Source: Cellular and Molecular Life Sciences : CMLS - October 8, 2019 Category: Cytology Authors: Chen YD, Dahanukar A Tags: Cell Mol Life Sci Source Type: research

ESCRT-III-associated proteins and spastin inhibit protrudin-dependent polarised membrane traffic.
Abstract Mutations in the gene encoding the microtubule severing ATPase spastin are the most frequent cause of hereditary spastic paraplegia, a genetic condition characterised by length-dependent axonal degeneration. Here, we show that HeLa cells lacking spastin and embryonic fibroblasts from a spastin knock-in mouse model become highly polarised and develop cellular protrusions. In HeLa cells, this phenotype was rescued by wild-type spastin, but not by forms unable to sever microtubules or interact with endosomal ESCRT-III proteins. Cells lacking the spastin-interacting ESCRT-III-associated proteins IST1 or CHMP1...
Source: Cellular and Molecular Life Sciences : CMLS - October 4, 2019 Category: Cytology Authors: Connell JW, Allison RJ, Rodger CE, Pearson G, Zlamalova E, Reid E Tags: Cell Mol Life Sci Source Type: research

Molecular basis of strigolactone perception in root-parasitic plants: aiming to control its germination with strigolactone agonists/antagonists.
Abstract The genus Striga, also called "witchweed", is a member of the family Orobanchaceae, which is a major family of root-parasitic plants. Striga can lead to the formation of seed stocks in the soil and to explosive expansion with enormous seed production and stability once the crops they parasitize are cultivated. Understanding the molecular mechanism underlying the communication between Striga and their host plants through natural seed germination stimulants, "strigolactones (SLs)", is required to develop the technology for Striga control. This review outlines recent findings on the SL pe...
Source: Cellular and Molecular Life Sciences : CMLS - October 4, 2019 Category: Cytology Authors: Miyakawa T, Xu Y, Tanokura M Tags: Cell Mol Life Sci Source Type: research

Molecular mechanisms underlying selective synapse formation of vertebrate retinal photoreceptor cells.
Abstract In vertebrate central nervous systems (CNSs), highly diverse neurons are selectively connected via synapses, which are essential for building an intricate neural network. The vertebrate retina is part of the CNS and is comprised of a distinct laminar organization, which serves as a good model system to study developmental synapse formation mechanisms. In the retina outer plexiform layer, rods and cones, two types of photoreceptor cells, elaborate selective synaptic contacts with ON- and/or OFF-bipolar cell terminals as well as with horizontal cell terminals. In the mouse retina, three photoreceptor subtyp...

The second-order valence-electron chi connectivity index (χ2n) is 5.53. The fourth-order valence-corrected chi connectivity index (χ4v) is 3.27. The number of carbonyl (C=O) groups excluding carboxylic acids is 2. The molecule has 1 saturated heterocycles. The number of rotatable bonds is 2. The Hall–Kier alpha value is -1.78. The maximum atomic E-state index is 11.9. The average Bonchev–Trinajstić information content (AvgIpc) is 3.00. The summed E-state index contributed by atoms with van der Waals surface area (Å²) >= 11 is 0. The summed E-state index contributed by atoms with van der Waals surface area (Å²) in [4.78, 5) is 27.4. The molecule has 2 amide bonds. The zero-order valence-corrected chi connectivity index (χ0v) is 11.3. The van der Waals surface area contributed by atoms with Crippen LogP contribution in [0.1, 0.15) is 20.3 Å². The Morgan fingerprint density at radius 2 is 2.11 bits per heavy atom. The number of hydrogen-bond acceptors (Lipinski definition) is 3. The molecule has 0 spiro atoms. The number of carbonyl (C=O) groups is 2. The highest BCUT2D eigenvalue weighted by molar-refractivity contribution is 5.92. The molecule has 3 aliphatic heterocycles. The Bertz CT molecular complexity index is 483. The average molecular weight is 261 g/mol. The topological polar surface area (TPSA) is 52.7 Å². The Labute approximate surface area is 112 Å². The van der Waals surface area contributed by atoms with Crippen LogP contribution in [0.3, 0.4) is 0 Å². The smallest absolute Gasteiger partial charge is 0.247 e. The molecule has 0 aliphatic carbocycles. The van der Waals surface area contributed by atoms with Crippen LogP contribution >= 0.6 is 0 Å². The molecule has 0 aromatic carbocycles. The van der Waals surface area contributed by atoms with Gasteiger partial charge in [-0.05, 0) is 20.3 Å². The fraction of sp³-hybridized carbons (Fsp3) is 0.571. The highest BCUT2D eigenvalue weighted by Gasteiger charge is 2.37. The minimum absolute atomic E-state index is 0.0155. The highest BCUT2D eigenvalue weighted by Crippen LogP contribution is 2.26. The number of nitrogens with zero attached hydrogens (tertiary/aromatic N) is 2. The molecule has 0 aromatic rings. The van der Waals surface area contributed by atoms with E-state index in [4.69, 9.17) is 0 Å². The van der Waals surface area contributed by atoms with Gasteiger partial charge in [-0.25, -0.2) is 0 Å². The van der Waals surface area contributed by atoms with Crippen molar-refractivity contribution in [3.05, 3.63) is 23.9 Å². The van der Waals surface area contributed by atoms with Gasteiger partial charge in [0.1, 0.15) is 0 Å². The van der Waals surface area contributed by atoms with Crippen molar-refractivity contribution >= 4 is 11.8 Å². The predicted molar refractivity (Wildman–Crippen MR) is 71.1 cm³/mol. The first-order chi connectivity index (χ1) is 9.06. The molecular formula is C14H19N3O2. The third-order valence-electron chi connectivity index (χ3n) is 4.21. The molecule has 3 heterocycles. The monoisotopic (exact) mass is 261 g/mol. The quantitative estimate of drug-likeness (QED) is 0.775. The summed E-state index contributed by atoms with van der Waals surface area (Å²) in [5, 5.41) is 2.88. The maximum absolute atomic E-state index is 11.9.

Source: Cellular and Molecular Life Sciences : CMLS - October 3, 2019 Category: Cytology Authors: Furukawa T, Ueno A, Omori Y Tags: Cell Mol Life Sci Source Type: research

Time after time: circadian clock regulation of intestinal stem cells.
Abstract Daily fluctuations in animal physiology, known as circadian rhythms, are orchestrated by a conserved molecular timekeeper, known as the circadian clock. The circadian clock forms a transcription-translation feedback loop that has emerged as a central biological regulator of many 24-h processes. Early studies of the intestine discovered that many digestive functions have a daily rhythm and that intestinal cell production was similarly time-dependent. As genetic methods in model organisms have become available, it has become apparent that the circadian clock regulates many basic cellular functions, includin...
Source: Cellular and Molecular Life Sciences : CMLS - October 3, 2019 Category: Cytology Authors: Parasram K, Karpowicz P Tags: Cell Mol Life Sci Source Type: research

Distinct functions of TMC channels: a comparative overview.
Abstract In the past two decades, transmembrane channel-like (TMC) proteins have attracted a significant amount of research interest, because mutations of Tmc1 lead to hereditary deafness. As evolutionarily conserved membrane proteins, TMC proteins are widely involved in diverse sensorimotor functions of many species, such as hearing, chemosensation, egg laying, and food texture detection. Interestingly, recent structural and physiological studies suggest that TMC channels may share a similar membrane topology with the Ca2+-activated Cl- channel TMEM16 and the mechanically activated OSCA1.2/TMEM63 channel. Namely,...
Source: Cellular and Molecular Life Sciences : CMLS - October 3, 2019 Category: Cytology Authors: Yue X, Sheng Y, Kang L, Xiao R Tags: Cell Mol Life Sci Source Type: research

Caenorhabditis elegans: a model to understand host-microbe interactions.
Abstract Host-microbe interactions within the gut are fundamental to all higher organisms. Caenorhabditis elegans has been in use as a surrogate model to understand the conserved mechanisms in host-microbe interactions. Morphological and functional similarities of C. elegans gut with the human have allowed the mechanistic investigation of gut microbes and their effects on metabolism, development, reproduction, behavior, pathogenesis, immune responses and lifespan. Recent reports suggest their suitability for functional investigations of human gut bacteria, such as gut microbiota of healthy and diseased individuals...
Source: Cellular and Molecular Life Sciences : CMLS - October 3, 2019 Category: Cytology Authors: Kumar A, Baruah A, Tomioka M, Iino Y, Kalita MC, Khan M Tags: Cell Mol Life Sci Source Type: research

Light-induced modulation of the mitochondrial respiratory chain activity: possibilities and limitations.